Right-wing violence hasn't disappeared, it's just gone local

A gruesome murder in Pennsylvania reminds us of the dangers of movements like MAGA and QAnon on a personal level

By Amanda Marcotte

Senior Writer

Published February 1, 2024 6:00AM (EST)

Shot of crime scene tape put up at a scene to warn off people (Getty Images/Charday Penn)
Shot of crime scene tape put up at a scene to warn off people (Getty Images/Charday Penn)

If it wasn't for the head of his murdered father's body, a video posted on YouTube by Justin Mohn Tuesday night would be indistinguishable from much of what passes for "content" in the world of far-right social media. In the video titled "Call to Arms for American Patriots," the 33-year-old resident of suburban Pennsylvania raved about "the traitorous Biden regime" and claimed a "fifth column army of illegal immigrants infiltrates our border" and that "far left, woke mobs rampage our once prosperous cities." He repeatedly called on viewers to attack federal employees and accused his deceased father, whose head he put on display, of being a "traitor" for working for the federal government. The only thing missing from the rant was accusations that the NFL was fixing the Super Bowl for Taylor Swift and President Joe Biden, but likely only because Mohn's alleged crime was committed before that conspiracy theory had fully flowered online. 

Mohn has been arrested and charged with murdering his father and abusing the corpse. Police say he killed his father and decapitated him with a machete, putting the head in a cooking pot to show on camera. It appeared Mohn was reading from a script as he encouraged violence against government officials, police added. YouTube removed his 14-minute-long video, but not before it was viewed 5,000 times.

It's easy to recite the typical deflections from right-wing media and influencers in the wake of yet another far-right crime: They're not to blame. This is about mental health. And look over here while we spread even more conspiracy theories calling the killer a psyop and a deep state plant.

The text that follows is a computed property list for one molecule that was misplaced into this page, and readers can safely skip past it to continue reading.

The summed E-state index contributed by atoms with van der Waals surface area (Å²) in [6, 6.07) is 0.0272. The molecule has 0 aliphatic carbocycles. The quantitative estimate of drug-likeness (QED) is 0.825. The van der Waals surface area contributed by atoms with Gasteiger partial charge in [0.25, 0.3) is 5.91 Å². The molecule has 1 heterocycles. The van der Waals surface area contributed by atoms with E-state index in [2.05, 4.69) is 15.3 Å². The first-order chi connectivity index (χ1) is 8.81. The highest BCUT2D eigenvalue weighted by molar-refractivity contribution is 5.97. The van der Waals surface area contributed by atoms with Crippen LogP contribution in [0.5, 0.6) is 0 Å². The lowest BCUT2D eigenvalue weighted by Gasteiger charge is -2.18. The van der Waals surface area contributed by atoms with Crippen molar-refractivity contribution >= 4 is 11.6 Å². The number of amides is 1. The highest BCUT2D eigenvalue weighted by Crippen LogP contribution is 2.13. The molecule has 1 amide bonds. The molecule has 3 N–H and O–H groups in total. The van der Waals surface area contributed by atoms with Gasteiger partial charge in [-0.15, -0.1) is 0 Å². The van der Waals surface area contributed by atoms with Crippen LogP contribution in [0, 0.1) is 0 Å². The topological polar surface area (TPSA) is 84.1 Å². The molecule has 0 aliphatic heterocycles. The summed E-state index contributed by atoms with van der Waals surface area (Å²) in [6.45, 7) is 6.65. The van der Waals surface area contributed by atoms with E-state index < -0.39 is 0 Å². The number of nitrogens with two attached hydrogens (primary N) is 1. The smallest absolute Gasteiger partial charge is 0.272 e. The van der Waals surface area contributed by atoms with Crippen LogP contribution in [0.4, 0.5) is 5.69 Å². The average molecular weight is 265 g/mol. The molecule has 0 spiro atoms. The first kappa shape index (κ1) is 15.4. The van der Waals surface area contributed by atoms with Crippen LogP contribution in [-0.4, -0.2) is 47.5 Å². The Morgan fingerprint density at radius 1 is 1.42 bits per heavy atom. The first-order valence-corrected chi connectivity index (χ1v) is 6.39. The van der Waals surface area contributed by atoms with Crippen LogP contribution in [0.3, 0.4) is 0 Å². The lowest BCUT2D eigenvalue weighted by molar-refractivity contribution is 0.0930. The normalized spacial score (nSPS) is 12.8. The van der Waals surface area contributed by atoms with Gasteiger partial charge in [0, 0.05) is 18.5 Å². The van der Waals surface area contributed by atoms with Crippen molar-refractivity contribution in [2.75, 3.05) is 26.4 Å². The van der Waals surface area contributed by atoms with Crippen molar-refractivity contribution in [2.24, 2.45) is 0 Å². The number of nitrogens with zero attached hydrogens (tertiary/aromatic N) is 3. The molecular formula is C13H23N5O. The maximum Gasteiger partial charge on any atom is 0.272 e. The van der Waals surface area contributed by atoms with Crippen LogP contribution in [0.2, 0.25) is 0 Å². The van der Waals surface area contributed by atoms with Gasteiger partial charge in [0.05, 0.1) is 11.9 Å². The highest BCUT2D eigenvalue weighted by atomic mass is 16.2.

No doubt Mohn is a deeply disturbed person, as evidenced by his repeated attempts to sue the federal government, claiming he cannot get a job due to discrimination against "an overeducated white man." (Mohn has a bachelor’s degree in agribusiness management from Penn State University.) But it's missing the point, albeit deliberately so, to say that mental health factors mean the political motivations behind violence don't matter. On the contrary, our nation's mental health crisis is one reason that the relentless drumbeat of right-wing conspiracy theories and insinuations of violence are so dangerous. The people who spread hateful and violent rhetoric, starting with Donald Trump, know full well that unstable people are listening and will take this rhetoric as an excuse to act. In many cases, the loudmouths are counting on it. 

After all, that's exactly what Trump and his lackeys did on January 6. Many, if not most, of the people who showed up that day had some kind of personal or mental health problems. Trump knows full well that a lot of his biggest fans are unwell or in crisis, which makes them vulnerable to conspiracy theories and false promises that MAGA (or QAnon) will give them community and purpose. That's also likely why Trump saw the Capitol rioters as especially disposable, as well.